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optocoupler

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panfilero

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I was using an ILQ2 optocoupler the other day, and I wanted the thing to turn on when I put 24V across the diode and a series resistor, and I wanted it to turn off at anything less than 10V... So... I thought, I'll just select the resistor where at 24V it'll give ~10mA and under 10 it should be approx half the current and it'll not turn on... but I was wrong the thing turned on anyway... so I arbitrarily picked up a 15k resistor... the thing turned on at 24V.... the thing turned on at 8V... now 8V/15k = ~ 0.5mA... that's hardly nuthin.... 500uA.... but it still turned on (when I'm saying turned on I'm sayin that the LED inside the optocoupler was able to get the photo-transistor to turn on)...

my question: How is this possible? And is this not a good way to figure out a turn on and turn off voltage for the optocoupler... by picking a large series resistance?

Much thanks!
 

ericgibbs

Well-Known Member
Most Helpful Member
I was using an ILQ2 optocoupler the other day, and I wanted the thing to turn on when I put 24V across the diode and a series resistor, and I wanted it to turn off at anything less than 10V... So... I thought, I'll just select the resistor where at 24V it'll give ~10mA and under 10 it should be approx half the current and it'll not turn on... but I was wrong the thing turned on anyway... so I arbitrarily picked up a 15k resistor... the thing turned on at 24V.... the thing turned on at 8V... now 8V/15k = ~ 0.5mA... that's hardly nuthin.... 500uA.... but it still turned on (when I'm saying turned on I'm sayin that the LED inside the optocoupler was able to get the photo-transistor to turn on)...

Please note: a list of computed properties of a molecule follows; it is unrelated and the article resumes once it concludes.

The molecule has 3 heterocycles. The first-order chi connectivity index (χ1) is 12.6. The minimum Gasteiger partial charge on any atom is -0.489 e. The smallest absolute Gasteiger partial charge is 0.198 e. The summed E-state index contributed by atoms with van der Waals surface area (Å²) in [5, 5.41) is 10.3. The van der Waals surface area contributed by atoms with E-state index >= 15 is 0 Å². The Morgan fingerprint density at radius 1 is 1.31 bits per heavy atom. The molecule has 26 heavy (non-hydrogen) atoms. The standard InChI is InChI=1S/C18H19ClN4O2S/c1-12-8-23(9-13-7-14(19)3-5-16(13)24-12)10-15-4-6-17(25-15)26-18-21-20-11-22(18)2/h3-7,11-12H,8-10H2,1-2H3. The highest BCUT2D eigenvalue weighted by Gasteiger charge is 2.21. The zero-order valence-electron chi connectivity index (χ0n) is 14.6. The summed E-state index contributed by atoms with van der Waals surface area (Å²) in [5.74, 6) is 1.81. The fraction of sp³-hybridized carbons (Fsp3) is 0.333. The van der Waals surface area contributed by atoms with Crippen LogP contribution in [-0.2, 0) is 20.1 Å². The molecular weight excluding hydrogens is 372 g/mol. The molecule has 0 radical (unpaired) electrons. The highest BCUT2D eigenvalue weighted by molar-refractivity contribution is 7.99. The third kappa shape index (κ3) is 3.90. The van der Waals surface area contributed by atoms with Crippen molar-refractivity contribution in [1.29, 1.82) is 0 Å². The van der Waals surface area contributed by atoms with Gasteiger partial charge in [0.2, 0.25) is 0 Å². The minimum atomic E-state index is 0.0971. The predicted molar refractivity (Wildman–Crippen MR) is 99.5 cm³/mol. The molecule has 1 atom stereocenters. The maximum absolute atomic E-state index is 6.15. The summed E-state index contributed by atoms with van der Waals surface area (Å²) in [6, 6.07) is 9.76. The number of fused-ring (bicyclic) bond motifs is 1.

my question: How is this possible? And is this not a good way to figure out a turn on and turn off voltage for the optocoupler... by picking a large series resistance?

Much thanks!
hi,
You could use a zener diode in series with emitter resistor, say 15V or so.
 

panfilero

Member
I did end up using a zener to solve my problem, but I don't understand why the resistor in series didn't work by itself
 

Grossel

Well-Known Member
I did end up using a zener to solve my problem, but I don't understand why the resistor in series didn't work by itself
I haven't seen any shematics, but here's what I think:

If using a simple voltage divider, the divider circuit has an output impedance similar to both resistors in parallell, and any input to a led/optocouplers (hereafter I just call it led) input has very low impedance compared to the output impedance from the voltage divider.

Therefore, it's difficult to get the resistance values to match so that led/optocoupler turns on when voltage provided is 10 volts.

Since the diodes you ended up with probably has a very low forward impedance (if I can call it that), it's much easier to make the voltage match turn-on voltage for the led/optocoupler you're using.

However t's no problem using a voltage divider, but then you must use some voltage folower to get enough current into the led. I recomend you to use a regular npn bjt as common colector, with a resistor between emitter to led, or from colector to Vcc to prevent blowing the led.
Alternative you could use an opamp as comparator, and even make an positive feedback so that led could be either on or off. If supplied voltage is expected to vary, I think this would be the best option.
 
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